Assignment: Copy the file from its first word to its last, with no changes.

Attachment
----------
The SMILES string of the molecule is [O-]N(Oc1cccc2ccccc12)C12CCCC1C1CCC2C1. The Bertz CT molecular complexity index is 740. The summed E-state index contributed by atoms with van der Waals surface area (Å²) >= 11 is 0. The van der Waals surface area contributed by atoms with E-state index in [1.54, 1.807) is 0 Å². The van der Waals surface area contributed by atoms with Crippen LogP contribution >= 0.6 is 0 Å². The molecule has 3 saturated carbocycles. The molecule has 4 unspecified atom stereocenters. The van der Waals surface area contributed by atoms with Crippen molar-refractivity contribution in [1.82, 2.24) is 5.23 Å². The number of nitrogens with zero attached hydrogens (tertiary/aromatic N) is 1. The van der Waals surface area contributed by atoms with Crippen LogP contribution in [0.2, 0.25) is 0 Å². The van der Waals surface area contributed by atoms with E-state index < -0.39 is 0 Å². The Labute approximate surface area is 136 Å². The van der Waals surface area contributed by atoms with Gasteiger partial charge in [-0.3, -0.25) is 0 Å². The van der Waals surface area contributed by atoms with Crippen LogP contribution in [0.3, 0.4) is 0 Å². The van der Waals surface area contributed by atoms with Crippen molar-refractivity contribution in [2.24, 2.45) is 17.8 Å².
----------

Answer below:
The SMILES string of the molecule is [O-]N(Oc1cccc2ccccc12)C12CCCC1C1CCC2C1. The Bertz CT molecular complexity index is 740. The summed E-state index contributed by atoms with van der Waals surface area (Å²) >= 11 is 0. The van der Waals surface area contributed by atoms with E-state index in [1.54, 1.807) is 0 Å². The van der Waals surface area contributed by atoms with Crippen LogP contribution >= 0.6 is 0 Å². The molecule has 3 saturated carbocycles. The molecule has 4 unspecified atom stereocenters. The van der Waals surface area contributed by atoms with Crippen molar-refractivity contribution in [1.82, 2.24) is 5.23 Å². The number of nitrogens with zero attached hydrogens (tertiary/aromatic N) is 1. The van der Waals surface area contributed by atoms with Crippen LogP contribution in [0.2, 0.25) is 0 Å². The van der Waals surface area contributed by atoms with E-state index < -0.39 is 0 Å². The Labute approximate surface area is 136 Å². The van der Waals surface area contributed by atoms with Gasteiger partial charge in [-0.3, -0.25) is 0 Å². The van der Waals surface area contributed by atoms with Crippen LogP contribution in [0.3, 0.4) is 0 Å². The van der Waals surface area contributed by atoms with Crippen molar-refractivity contribution in [2.24, 2.45) is 17.8 Å².